After the fire – Beauty

We burned our prairie this spring, and the fire my husband lit spread rapidly through the dried residue of the previous year’s grasses and flowers. Within minutes, we were left with nothing but a bare, black expanse.

The prairie was bare, but not barren. Within a few weeks, green began to show and now, only two month’s later, all evidence of the fire has disappeared. In its place are a multitude of flowers and grasses. After a burn, flowers are actually more plentiful. and we may see flowers we haven’t seen before. Here are a few prairie bright spots since the burn.

Fire moves rapidly through prairie residue.

Fire moves rapidly through prairie residue.

Spiderwort is one of the earliest flowers.

Spiderwort is one of the earliest flowers.

Butterfly milkweed is the only orange flower we see, and it's stunning.

Butterfly milkweed is the only orange flower we see, and it’s stunning.

This is the first year I've spotted whorled milkweed in our prairie.

This is the first year I’ve spotted whorled milkweed in our prairie.

A pale purple coneflower also made its first appearance.

A pale purple coneflower also made its first appearance.

Wild bergamot, butterfly milkweed, and common sunflower - beautiful in combination.

Wild bergamot, butterfly milkweed, and common sunflower – beautiful in combination.

A common milkweed blossom.

A common milkweed blossom.

Fire is a necessary element of a healthy prairie, and we burn ours every four years.

Have you walked in a prairie? If so, what was your experience? If you have not been yet, I encourage you to do so.  The prairie offers infinite beauty.

Language barrier? Don’t the Irish speak English?

International travel can be a challenge, especially if you don’t speak the local language or do so minimally. One of the advantages to traveling to Ireland is that they speak English, right? Yes and no. My recent visit to Ireland revealed a range of word play that gave new depth to the language I use every day.

Road signs in Ireland provide directions and a lesson in Irish.

Road signs in Ireland provide directions and a lesson in Irish.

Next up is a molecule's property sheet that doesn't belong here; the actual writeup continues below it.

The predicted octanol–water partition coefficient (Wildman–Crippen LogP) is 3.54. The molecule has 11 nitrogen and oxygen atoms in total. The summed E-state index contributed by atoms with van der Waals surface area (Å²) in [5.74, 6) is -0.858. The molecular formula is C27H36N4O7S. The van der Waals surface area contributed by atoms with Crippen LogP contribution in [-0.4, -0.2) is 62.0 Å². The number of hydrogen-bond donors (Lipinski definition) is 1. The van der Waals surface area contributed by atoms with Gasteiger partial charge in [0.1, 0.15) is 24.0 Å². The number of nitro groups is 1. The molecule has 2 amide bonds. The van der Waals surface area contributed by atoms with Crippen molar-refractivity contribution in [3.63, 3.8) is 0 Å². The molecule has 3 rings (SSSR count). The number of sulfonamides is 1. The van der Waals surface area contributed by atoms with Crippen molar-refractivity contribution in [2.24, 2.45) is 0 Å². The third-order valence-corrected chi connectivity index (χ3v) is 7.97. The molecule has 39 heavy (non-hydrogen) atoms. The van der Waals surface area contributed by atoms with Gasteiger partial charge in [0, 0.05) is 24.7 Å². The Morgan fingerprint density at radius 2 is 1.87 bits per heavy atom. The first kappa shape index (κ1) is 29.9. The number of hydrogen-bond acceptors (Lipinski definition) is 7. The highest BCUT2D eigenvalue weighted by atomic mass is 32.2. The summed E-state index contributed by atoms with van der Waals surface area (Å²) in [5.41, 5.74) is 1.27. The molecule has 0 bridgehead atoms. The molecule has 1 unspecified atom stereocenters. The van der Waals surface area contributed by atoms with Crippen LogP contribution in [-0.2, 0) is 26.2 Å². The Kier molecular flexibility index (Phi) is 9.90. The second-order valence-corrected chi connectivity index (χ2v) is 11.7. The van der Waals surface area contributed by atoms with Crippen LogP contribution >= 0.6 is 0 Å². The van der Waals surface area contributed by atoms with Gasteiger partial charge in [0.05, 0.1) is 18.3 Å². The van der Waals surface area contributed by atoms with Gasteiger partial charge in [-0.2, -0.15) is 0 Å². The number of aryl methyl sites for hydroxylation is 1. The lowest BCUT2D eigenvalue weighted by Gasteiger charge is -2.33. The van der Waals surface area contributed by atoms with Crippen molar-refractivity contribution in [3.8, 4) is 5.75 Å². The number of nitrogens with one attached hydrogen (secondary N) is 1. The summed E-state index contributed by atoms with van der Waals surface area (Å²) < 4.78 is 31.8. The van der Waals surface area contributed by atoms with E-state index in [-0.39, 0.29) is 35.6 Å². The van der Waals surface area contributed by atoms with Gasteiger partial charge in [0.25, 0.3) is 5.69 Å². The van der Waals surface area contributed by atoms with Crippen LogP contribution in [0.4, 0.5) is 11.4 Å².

Road signs are the first indication you’ve entered another world. The signs were easy enough to understand, but the words describing what a sign means the driver to do might be different. We say “Yield;” the Irish say “Make way.” “Entrance” becomes “Way In.” “Exit” becomes “Way Out.” Spotting these was a delight. All Irish road signs also come with a lesson in Gaelic. Just don’t ask me to pronounce it.

Then, there’s the accent. Early in presentations, each guide asked, “Can you understand me?” Most were easy. However, one man – a farmer who also served as tour guide in the other-worldly, sandstone landscape of The Burren – was more of a challenge.

Can you imagine farming on this landscape? Our tour guide raises cattle on The Burren.

Can you imagine farming on this landscape? Our tour guide (in the CIA cap) raises cattle on The Burren.

Shane Connolly spoke so rapidly and with such a strong dialect that I’m sure I caught little more than half of what he said. Yet he was one of my favorite guides. A wealth of knowledge on history, geology, botany, and agriculture, Shane caught us off guard, surprising and delighting as he sprinkled American history and political and cultural references throughout his talk. The consensus of our group was that Shane knew more about American history and culture than many of us. And we got his message, even through the accent.

Undertakers, Plantations, and Craic

However, the real mind-bending challenge was how words that mean something to me as an American mean something entirely different to the Irish. Two of those words are “undertaker” and “plantation,” which came into play as guides related the centuries-long English/Irish, Catholic/Protestant conflict.

For many years, the English government and Church of England, were intent on removing Catholics from any power. During the “Plantation period,” Catholics were removed from the land they owned and farmed and Protestants were “planted” on that same land as the new owners. These new owners “undertook” to farm the land they’d been given and in so doing became “undertakers.”

The injustices described came uncomfortably close to America’s own treatment of Native Americans and Blacks. My head swam each time the words plantation and undertaker were spoken as I worked to re-direct my brain away from the American South and death.

On a lighter note was the word “Craic,” pronounced “Crack.” In Gaelic, craic means fun or a good time. So our guide might say, “That was craic,” or “Ye’ll have great craic.” We found the use of “ye” instead of “you” charming, while this word craic always caused laughter since seekers of American crack are looking for a whole different kind of fun.

"Welcome"

“Welcome”

All this play with language caused me as a writer, to think about the authors who write about countries other than their own. Getting a story factually right is challenging under any circumstances. To add in the possibility that words do not mean the same thing at all adds a whole new level of difficulty.

We did encounter one sign that was always, only, in Irish. That was Fáilte. Fáilte means “Welcome.” Even without the translation, we all knew that word because we felt it so clearly from every person we met. No language barrier there.

Have you traveled to another country and encountered words and phrases that caused you to think about language differently? What was your experience?